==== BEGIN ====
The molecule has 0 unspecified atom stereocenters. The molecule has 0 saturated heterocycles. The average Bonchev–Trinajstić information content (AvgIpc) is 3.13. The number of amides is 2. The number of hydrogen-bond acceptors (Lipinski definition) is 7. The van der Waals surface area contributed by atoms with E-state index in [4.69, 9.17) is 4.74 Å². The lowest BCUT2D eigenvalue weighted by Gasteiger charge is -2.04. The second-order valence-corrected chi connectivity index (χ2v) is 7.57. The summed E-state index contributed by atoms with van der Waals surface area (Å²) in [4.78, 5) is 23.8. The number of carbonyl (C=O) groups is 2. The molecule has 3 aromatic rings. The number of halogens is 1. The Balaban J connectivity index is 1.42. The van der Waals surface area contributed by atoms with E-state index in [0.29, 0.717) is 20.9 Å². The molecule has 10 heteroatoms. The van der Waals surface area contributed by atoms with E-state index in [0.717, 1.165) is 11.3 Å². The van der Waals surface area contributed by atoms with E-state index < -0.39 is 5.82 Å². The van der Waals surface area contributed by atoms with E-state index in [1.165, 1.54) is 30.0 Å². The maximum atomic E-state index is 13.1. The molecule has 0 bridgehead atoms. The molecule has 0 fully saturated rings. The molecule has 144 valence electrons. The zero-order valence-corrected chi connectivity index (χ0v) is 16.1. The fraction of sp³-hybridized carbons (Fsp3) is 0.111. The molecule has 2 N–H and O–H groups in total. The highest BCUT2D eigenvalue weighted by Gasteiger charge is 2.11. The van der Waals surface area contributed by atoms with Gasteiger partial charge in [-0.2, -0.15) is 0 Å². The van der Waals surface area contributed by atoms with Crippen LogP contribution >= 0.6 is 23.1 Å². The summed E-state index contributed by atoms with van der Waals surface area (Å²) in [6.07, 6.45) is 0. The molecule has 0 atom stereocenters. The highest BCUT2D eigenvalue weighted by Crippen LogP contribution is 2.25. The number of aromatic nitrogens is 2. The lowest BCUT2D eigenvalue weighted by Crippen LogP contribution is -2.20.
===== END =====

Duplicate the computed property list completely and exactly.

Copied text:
The molecule has 0 unspecified atom stereocenters. The molecule has 0 saturated heterocycles. The average Bonchev–Trinajstić information content (AvgIpc) is 3.13. The number of amides is 2. The number of hydrogen-bond acceptors (Lipinski definition) is 7. The van der Waals surface area contributed by atoms with E-state index in [4.69, 9.17) is 4.74 Å². The lowest BCUT2D eigenvalue weighted by Gasteiger charge is -2.04. The second-order valence-corrected chi connectivity index (χ2v) is 7.57. The summed E-state index contributed by atoms with van der Waals surface area (Å²) in [4.78, 5) is 23.8. The number of carbonyl (C=O) groups is 2. The molecule has 3 aromatic rings. The number of halogens is 1. The Balaban J connectivity index is 1.42. The van der Waals surface area contributed by atoms with E-state index in [0.29, 0.717) is 20.9 Å². The molecule has 10 heteroatoms. The van der Waals surface area contributed by atoms with E-state index in [0.717, 1.165) is 11.3 Å². The van der Waals surface area contributed by atoms with E-state index < -0.39 is 5.82 Å². The van der Waals surface area contributed by atoms with E-state index in [1.165, 1.54) is 30.0 Å². The maximum atomic E-state index is 13.1. The molecule has 0 bridgehead atoms. The molecule has 0 fully saturated rings. The molecule has 144 valence electrons. The zero-order valence-corrected chi connectivity index (χ0v) is 16.1. The fraction of sp³-hybridized carbons (Fsp3) is 0.111. The molecule has 2 N–H and O–H groups in total. The highest BCUT2D eigenvalue weighted by Gasteiger charge is 2.11. The van der Waals surface area contributed by atoms with Gasteiger partial charge in [-0.2, -0.15) is 0 Å². The van der Waals surface area contributed by atoms with Crippen LogP contribution >= 0.6 is 23.1 Å². The summed E-state index contributed by atoms with van der Waals surface area (Å²) in [6.07, 6.45) is 0. The molecule has 0 atom stereocenters. The highest BCUT2D eigenvalue weighted by Crippen LogP contribution is 2.25. The number of aromatic nitrogens is 2. The lowest BCUT2D eigenvalue weighted by Crippen LogP contribution is -2.20.